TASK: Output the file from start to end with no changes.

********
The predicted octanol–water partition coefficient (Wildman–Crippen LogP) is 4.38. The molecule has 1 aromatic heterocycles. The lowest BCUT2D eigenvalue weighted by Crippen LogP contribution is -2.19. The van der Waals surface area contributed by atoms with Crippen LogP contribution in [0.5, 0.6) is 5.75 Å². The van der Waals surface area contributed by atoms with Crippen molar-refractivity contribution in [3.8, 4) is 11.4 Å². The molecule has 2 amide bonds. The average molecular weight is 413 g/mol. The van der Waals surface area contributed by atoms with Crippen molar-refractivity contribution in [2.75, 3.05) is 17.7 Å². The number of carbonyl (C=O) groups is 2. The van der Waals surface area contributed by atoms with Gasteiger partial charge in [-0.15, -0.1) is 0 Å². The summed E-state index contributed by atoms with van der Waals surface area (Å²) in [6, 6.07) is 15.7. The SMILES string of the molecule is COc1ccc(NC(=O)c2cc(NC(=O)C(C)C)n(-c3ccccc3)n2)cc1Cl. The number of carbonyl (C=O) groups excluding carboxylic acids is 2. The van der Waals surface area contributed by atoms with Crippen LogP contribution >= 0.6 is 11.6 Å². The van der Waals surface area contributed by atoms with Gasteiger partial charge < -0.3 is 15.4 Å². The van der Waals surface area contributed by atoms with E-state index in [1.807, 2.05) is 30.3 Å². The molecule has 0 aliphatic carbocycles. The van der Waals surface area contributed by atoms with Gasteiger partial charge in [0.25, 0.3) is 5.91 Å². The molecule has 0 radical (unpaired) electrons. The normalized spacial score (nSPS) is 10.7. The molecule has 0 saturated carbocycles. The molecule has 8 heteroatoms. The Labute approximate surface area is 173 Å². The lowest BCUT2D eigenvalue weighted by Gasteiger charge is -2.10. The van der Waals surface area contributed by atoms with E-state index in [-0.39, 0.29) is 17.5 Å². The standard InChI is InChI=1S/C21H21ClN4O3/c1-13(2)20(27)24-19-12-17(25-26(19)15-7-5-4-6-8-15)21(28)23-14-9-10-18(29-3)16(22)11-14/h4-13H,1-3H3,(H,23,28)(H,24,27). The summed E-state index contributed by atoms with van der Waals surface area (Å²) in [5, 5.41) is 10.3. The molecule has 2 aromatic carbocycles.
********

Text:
The predicted octanol–water partition coefficient (Wildman–Crippen LogP) is 4.38. The molecule has 1 aromatic heterocycles. The lowest BCUT2D eigenvalue weighted by Crippen LogP contribution is -2.19. The van der Waals surface area contributed by atoms with Crippen LogP contribution in [0.5, 0.6) is 5.75 Å². The van der Waals surface area contributed by atoms with Crippen molar-refractivity contribution in [3.8, 4) is 11.4 Å². The molecule has 2 amide bonds. The average molecular weight is 413 g/mol. The van der Waals surface area contributed by atoms with Crippen molar-refractivity contribution in [2.75, 3.05) is 17.7 Å². The number of carbonyl (C=O) groups is 2. The van der Waals surface area contributed by atoms with Gasteiger partial charge in [-0.15, -0.1) is 0 Å². The summed E-state index contributed by atoms with van der Waals surface area (Å²) in [6, 6.07) is 15.7. The SMILES string of the molecule is COc1ccc(NC(=O)c2cc(NC(=O)C(C)C)n(-c3ccccc3)n2)cc1Cl. The number of carbonyl (C=O) groups excluding carboxylic acids is 2. The van der Waals surface area contributed by atoms with Crippen LogP contribution >= 0.6 is 11.6 Å². The van der Waals surface area contributed by atoms with Gasteiger partial charge < -0.3 is 15.4 Å². The van der Waals surface area contributed by atoms with E-state index in [1.807, 2.05) is 30.3 Å². The molecule has 0 aliphatic carbocycles. The van der Waals surface area contributed by atoms with Gasteiger partial charge in [0.25, 0.3) is 5.91 Å². The molecule has 0 radical (unpaired) electrons. The normalized spacial score (nSPS) is 10.7. The molecule has 0 saturated carbocycles. The molecule has 8 heteroatoms. The Labute approximate surface area is 173 Å². The lowest BCUT2D eigenvalue weighted by Gasteiger charge is -2.10. The van der Waals surface area contributed by atoms with E-state index in [-0.39, 0.29) is 17.5 Å². The standard InChI is InChI=1S/C21H21ClN4O3/c1-13(2)20(27)24-19-12-17(25-26(19)15-7-5-4-6-8-15)21(28)23-14-9-10-18(29-3)16(22)11-14/h4-13H,1-3H3,(H,23,28)(H,24,27). The summed E-state index contributed by atoms with van der Waals surface area (Å²) in [5, 5.41) is 10.3. The molecule has 2 aromatic carbocycles.